Otherwise, if they deny their existence ("I think, therefore I am not"), despite me being liberal as I am, I agree that their position would be confusing.
  • Wayfarer
    8.2k
    Modern eliminativists have much more clearly expressed the view that mental phenomena simply do not exist and will eventually be eliminated from people's thinking about the brain in the same way that demons have been eliminated from people's thinking about mental illness and psychopathology.

    Demons haven’t been eliminated at all. They’ve just morphed into mass shooters and terrorists and crack dealers. Their medieval depiction simply reflected the popular imagination of the culture of the day.

    There are no mental states, just brain states

    Notice something here. 'Mental states = brain states'. Now, I ask you, what kind of physical object is '='? Where in the physical world, where in nature, do you find anything at all remotely resembling "="? You won't find it, because it relies on abstraction, on assigning values to things, and then saying that ‘this means that, therefore this equals that.’

    What kind of 'brain state' could equal 'equal'? And how would you go about finding that out? Even to ask the question, you have to make a lot of judgements about neural images and incredibly complex data - the brain being the most complex thing known to science. And so on. 'See, this area here, we think that this is the part that processes language' (or whatever). But all of this is highly reliant on abstraction and reasoned inference. And how can you explain those capacities in terms of 'brain states', without actually using the very capacities that you're trying to explain, and thereby begging the question?

    Really you should realise this is a massive dead end, this eliminativism. The very best thing they could eliminate is their project. :smile:
  • Mww
    994


    A sort of logical desperation on both sides: the materialist insists the brain is the source of the illusion of subjective experience because both reside between the ears but only the brain can be found there, and the non-solipsistic idealist insists any illusion that appears so real must be treated as real enough to warrant the preemptive significance no one is actually foolish enough to deny.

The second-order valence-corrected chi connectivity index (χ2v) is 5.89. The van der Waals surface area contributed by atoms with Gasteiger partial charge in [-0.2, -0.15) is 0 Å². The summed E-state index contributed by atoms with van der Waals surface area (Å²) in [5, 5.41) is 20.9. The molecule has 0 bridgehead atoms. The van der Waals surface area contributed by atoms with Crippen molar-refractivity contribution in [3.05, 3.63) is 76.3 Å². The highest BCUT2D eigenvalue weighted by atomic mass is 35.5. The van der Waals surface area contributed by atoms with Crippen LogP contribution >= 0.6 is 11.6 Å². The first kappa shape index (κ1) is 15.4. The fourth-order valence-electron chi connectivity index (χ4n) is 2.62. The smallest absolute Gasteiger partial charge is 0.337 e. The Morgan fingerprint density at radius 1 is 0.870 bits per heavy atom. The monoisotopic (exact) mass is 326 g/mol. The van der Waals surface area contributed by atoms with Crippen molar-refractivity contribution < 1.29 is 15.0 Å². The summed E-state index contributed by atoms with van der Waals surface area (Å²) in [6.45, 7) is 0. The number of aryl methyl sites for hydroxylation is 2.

Both are met with impossible circumstance: the one cannot prove with apodeictic certainty the mind is nothing but illusion, and the other cannot prove its apodeitically certain reality, so they both fall back on insisting they don’t have to.

    All of which raises the question......what good is it when science eliminates the free thinker?
  • Coben
    770
    Modern eliminativists have much more clearly expressed the view that mental phenomena simply do not exist and will eventually be eliminated from people's thinking about the brain in the same way that demons have been eliminated from people's thinking about mental illness and psychopathology.

    There will be nothing to notice this, if they are right. IOW brains will be affected, but there wll be no subjective experience of 'oh, they were right, we no longer think about those mental states.'
  • bongo fury
    103
    The analogy was, "when does a vehicle become truly automotive i.e. a true automobile?".
    — bongo fury
    I see now. First, let's agree that a vehicle and a vessel have some similarities, such as that they carry cargo and passengers. Of course, their method of transportation differs. Let's say that this aspect is fundamental for the purposes of the analogy.